The Punjab Advocate General was served with a notice by the Lahore High Court on Thursday, demanding his assistance in defining the Ravi Urban Development Authority (RUDA). Justice Shahid Karim, hearing a case challenging the validity of the RUDA Act 2020, ruled that the authority’s property acquisition looked to lack any element of public welfare.
The petitioner, a private developer, was represented by Advocate Waqar A. Sheikh of the LHC, who argued that the impugned Act was irrational and violated the Local Government Act 2019 and Article 140-A of the Constitution. He further stated that the challenged law was incompatible with the Lahore Development Authority Act of 1975. According to the lawyer, the Ravi Urban Development Authority came into existence to take land from farmers and other landowners. He pointed out that the Ravi Urban Development Authority was established with bank loans to acquire land rather than monies intended for public use. The Ravi Urban Development Authority was established not for the river Ravi but rather as a competing government agency to favor developers affiliated to Pakistan’s ruling Tehreek-i-Insaf.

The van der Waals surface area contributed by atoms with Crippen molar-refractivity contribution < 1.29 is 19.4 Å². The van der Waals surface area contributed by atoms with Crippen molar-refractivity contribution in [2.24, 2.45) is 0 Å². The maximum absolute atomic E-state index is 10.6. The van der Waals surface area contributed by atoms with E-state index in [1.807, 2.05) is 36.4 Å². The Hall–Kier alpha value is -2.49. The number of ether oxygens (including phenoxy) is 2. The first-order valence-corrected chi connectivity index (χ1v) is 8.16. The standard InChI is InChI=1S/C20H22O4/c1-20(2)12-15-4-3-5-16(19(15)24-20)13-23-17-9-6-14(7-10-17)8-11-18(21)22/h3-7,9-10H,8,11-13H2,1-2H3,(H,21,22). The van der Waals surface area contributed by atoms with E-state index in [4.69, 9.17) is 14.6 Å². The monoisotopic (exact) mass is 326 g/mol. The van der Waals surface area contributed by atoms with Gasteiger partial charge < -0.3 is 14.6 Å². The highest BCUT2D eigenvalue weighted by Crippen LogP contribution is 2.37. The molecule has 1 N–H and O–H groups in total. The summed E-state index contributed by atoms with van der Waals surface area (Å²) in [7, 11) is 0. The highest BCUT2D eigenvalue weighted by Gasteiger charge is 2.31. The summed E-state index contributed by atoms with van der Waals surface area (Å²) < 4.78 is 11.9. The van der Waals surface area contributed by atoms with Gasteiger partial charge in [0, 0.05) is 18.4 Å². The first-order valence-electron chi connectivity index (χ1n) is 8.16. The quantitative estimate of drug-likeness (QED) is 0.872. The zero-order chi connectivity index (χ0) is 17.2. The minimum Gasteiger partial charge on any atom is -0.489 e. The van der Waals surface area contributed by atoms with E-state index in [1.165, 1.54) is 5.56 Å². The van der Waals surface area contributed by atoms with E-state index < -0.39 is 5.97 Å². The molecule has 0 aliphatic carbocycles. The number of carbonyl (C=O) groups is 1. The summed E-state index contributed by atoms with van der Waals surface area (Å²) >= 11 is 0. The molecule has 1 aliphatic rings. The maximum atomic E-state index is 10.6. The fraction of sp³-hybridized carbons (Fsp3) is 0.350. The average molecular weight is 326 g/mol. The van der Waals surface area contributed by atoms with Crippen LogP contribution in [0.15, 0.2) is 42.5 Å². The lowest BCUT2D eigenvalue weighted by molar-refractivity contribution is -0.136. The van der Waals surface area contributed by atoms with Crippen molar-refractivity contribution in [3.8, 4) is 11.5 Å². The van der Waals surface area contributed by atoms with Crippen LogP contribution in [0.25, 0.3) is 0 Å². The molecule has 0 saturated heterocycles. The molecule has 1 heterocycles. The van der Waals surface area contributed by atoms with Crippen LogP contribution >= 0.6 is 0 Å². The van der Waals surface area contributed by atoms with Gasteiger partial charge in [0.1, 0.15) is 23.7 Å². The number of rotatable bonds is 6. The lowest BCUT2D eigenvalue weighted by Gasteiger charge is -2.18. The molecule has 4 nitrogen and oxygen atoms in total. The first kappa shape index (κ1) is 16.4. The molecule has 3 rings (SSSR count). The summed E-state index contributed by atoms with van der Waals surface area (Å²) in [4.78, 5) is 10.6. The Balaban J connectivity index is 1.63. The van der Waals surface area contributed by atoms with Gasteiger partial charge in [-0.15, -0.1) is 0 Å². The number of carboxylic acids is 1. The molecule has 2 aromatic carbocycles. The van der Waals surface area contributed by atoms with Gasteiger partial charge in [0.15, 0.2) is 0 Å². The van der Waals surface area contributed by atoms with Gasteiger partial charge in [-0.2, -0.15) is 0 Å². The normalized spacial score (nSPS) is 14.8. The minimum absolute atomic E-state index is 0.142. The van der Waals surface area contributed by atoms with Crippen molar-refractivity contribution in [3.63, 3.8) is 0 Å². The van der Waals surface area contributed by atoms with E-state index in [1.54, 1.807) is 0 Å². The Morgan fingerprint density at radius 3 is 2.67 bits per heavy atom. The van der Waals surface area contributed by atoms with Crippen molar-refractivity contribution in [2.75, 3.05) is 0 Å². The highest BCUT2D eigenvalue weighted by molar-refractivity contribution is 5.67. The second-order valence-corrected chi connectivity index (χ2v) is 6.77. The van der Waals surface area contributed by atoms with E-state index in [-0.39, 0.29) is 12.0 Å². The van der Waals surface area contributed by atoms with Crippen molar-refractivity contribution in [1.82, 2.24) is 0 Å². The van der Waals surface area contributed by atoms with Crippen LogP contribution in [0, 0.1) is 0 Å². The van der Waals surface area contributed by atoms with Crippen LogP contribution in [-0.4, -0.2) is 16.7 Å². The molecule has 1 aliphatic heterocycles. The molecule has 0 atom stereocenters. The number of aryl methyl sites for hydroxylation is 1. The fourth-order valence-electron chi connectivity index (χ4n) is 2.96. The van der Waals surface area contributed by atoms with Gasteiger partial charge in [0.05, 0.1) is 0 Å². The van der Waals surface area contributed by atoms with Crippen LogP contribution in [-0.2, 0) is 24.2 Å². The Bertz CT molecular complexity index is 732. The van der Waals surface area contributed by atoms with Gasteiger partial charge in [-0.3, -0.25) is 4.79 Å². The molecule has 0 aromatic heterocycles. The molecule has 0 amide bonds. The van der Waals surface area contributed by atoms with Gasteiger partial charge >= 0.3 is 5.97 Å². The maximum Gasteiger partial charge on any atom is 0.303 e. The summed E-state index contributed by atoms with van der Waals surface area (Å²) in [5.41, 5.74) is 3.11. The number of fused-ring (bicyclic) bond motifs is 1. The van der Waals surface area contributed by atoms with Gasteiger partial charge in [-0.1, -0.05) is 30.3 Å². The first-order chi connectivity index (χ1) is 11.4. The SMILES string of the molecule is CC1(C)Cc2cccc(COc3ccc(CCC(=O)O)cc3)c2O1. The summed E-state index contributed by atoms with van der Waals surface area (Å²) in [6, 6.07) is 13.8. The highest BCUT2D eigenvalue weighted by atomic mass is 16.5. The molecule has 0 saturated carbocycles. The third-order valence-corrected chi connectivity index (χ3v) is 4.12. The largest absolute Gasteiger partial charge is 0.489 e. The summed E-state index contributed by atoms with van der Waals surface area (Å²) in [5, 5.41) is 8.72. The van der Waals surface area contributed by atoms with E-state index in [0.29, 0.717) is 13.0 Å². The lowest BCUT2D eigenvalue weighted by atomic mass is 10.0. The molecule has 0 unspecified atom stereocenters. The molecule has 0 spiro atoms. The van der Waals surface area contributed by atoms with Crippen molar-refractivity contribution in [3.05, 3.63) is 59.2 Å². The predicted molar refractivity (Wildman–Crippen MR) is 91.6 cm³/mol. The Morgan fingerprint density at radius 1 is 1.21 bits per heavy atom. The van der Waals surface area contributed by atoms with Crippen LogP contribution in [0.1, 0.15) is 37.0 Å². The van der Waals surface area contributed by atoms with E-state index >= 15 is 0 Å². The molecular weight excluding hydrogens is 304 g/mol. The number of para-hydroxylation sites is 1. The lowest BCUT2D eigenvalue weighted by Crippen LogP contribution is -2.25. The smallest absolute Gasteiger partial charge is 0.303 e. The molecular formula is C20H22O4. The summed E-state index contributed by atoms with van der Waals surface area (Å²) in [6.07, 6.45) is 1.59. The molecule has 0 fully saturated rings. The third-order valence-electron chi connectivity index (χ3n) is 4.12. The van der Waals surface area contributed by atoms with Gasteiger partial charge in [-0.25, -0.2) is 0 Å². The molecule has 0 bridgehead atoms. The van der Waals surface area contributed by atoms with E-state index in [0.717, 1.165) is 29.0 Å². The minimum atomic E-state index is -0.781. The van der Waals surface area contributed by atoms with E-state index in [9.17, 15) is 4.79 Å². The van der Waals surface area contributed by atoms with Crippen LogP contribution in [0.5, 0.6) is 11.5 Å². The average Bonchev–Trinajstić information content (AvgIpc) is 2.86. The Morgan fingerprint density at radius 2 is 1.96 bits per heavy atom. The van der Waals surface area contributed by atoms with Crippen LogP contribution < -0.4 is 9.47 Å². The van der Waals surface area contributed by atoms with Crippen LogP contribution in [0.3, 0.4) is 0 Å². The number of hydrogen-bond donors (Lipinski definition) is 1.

He said that the challenged Act’s principal goal was to grab land through the state for a few developers’ profit. He asked the court to declare Ruda’s establishment illegal and to nullify all of the company’s earlier notices. Justice Karim has given the AGP till the second week of September to respond to his notice. RUDA’s land acquisition for the Ravi Riverfront Urban Development Project had been delayed by the LHC un-resolve the completion of an environmental impact assessment. Several petitioners had raised concerns about Ravi Urban Development Authority’s approach and mode of land acquisition for the project.
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They made the hearing for the land acquisition objection on March 2 but cancelled it due to a law and order crisis on that day. They alleged that RUDA’s land acquisition collector granted 18 awards on the same day totaling billions of rupees notwithstanding these circumstances. The legitimacy of the Land Purchase Act of 1894, which allowed for the forcible purchase of land for commercial purposes. The petitioners also questioned it.
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